Sunday, 2 August 2015

How do you know who to listen to? Series on John's Gospel : Two.

Fairly long post this week, and TWO readings!  Apologies for that but felt that the first one would potentially provoke some debate.

New Testament reading
1 John 4:1-12
Beloved, do not believe every spirit, but test the spirits to see whether they are from God; for many false prophets have gone out into the world. By this you know the Spirit of God: every spirit that confesses that Jesus Christ has come in the flesh is from God, and every spirit that does not confess Jesus is not from God. And this is the spirit of the antichrist, of which you have heard that it is coming; and now it is already in the world. Little children, you are from God, and have conquered them; for the one who is in you is greater than the one who is in the world. They are from the world; therefore what they say is from the world, and the world listens to them. We are from God. Whoever knows God listens to us, and whoever is not from God does not listen to us. From this we know the spirit of truth and the spirit of error.

Beloved, let us love one another, because love is from God; everyone who loves is born of God and knows God. Whoever does not love does not know God, for God is love. God’s love was revealed among us in this way: God sent his only Son into the world so that we might live through him. In this is love, not that we loved God but that he loved us and sent his Son to be the atoning sacrifice for our sins. Beloved, since God loved us so much, we also ought to love one another. No one has ever seen God; if we love one another, God lives in us, and his love is perfected in us.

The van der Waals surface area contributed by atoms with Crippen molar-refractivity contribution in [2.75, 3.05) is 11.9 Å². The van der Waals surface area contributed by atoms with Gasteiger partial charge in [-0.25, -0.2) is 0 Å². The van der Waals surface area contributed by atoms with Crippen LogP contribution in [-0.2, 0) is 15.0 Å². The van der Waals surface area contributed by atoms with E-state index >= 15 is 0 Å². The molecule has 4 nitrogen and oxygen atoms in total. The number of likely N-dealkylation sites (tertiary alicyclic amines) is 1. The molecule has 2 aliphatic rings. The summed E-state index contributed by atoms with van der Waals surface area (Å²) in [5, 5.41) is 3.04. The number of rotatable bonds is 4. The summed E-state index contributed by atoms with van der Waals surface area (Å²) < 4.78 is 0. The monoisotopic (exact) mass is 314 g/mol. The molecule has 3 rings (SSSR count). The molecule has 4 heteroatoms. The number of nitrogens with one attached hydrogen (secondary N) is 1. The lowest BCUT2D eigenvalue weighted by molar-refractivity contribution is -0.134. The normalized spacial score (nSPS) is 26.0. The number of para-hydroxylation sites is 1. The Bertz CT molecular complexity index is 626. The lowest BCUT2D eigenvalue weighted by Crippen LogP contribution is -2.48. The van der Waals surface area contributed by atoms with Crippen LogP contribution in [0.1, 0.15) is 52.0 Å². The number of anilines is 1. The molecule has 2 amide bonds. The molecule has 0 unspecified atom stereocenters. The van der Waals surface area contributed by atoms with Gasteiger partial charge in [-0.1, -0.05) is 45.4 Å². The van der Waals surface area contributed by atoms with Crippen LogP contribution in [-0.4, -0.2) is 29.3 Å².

Gospel Reading
John 4: 43-54
When the two days were over, Jesus went from that place to Galilee (for Jesus himself had testified that a prophet has no honour in the prophet’s own country). When he came to Galilee, the Galileans welcomed him, since they had seen all that he had done in Jerusalem at the festival; for they too had gone to the festival.

Then he came again to Cana in Galilee where he had changed the water into wine. Now there was a royal official whose son lay ill in Capernaum. When he heard that Jesus had come from Judea to Galilee, he went and begged him to come down and heal his son, for he was at the point of death. Then Jesus said to him, ‘Unless you see signs and wonders you will not believe.’ The official said to him, ‘Sir, come down before my little boy dies.’ Jesus said to him, ‘Go; your son will live.’ The man believed the word that Jesus spoke to him and started on his way. As he was going down, his slaves met him and told him that his child was alive. So he asked them the hour when he began to recover, and they said to him, ‘Yesterday at one in the afternoon the fever left him.’ The father realized that this was the hour when Jesus had said to him, ‘Your son will live.’ So he himself believed, along with his whole household. Now this was the second sign that Jesus did after coming from Judea to Galilee.

So who should we listen to, and why?